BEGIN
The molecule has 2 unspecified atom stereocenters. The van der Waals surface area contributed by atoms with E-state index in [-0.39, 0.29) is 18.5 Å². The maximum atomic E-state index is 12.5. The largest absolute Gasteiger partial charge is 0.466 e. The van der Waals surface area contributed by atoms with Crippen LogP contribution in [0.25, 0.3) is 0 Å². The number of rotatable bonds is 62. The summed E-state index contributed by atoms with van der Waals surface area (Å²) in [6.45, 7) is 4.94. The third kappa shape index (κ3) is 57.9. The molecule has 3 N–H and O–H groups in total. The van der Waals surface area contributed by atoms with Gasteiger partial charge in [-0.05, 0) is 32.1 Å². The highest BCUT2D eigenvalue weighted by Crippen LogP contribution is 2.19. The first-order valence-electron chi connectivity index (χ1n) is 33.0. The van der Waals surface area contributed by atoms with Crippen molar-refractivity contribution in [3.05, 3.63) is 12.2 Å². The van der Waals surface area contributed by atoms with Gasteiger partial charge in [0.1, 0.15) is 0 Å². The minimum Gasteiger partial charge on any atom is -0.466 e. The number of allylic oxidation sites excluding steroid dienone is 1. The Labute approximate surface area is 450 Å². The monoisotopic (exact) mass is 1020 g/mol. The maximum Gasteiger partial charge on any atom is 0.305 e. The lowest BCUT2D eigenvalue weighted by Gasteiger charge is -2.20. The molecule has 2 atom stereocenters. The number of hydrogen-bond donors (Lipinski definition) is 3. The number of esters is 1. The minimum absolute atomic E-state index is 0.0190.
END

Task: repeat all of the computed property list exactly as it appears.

The molecule has 2 unspecified atom stereocenters. The van der Waals surface area contributed by atoms with E-state index in [-0.39, 0.29) is 18.5 Å². The maximum atomic E-state index is 12.5. The largest absolute Gasteiger partial charge is 0.466 e. The van der Waals surface area contributed by atoms with Crippen LogP contribution in [0.25, 0.3) is 0 Å². The number of rotatable bonds is 62. The summed E-state index contributed by atoms with van der Waals surface area (Å²) in [6.45, 7) is 4.94. The third kappa shape index (κ3) is 57.9. The molecule has 3 N–H and O–H groups in total. The van der Waals surface area contributed by atoms with Gasteiger partial charge in [-0.05, 0) is 32.1 Å². The highest BCUT2D eigenvalue weighted by Crippen LogP contribution is 2.19. The first-order valence-electron chi connectivity index (χ1n) is 33.0. The van der Waals surface area contributed by atoms with Crippen molar-refractivity contribution in [3.05, 3.63) is 12.2 Å². The van der Waals surface area contributed by atoms with Gasteiger partial charge in [0.1, 0.15) is 0 Å². The minimum Gasteiger partial charge on any atom is -0.466 e. The number of allylic oxidation sites excluding steroid dienone is 1. The Labute approximate surface area is 450 Å². The monoisotopic (exact) mass is 1020 g/mol. The maximum Gasteiger partial charge on any atom is 0.305 e. The lowest BCUT2D eigenvalue weighted by Gasteiger charge is -2.20. The molecule has 2 atom stereocenters. The number of hydrogen-bond donors (Lipinski definition) is 3. The number of esters is 1. The minimum absolute atomic E-state index is 0.0190.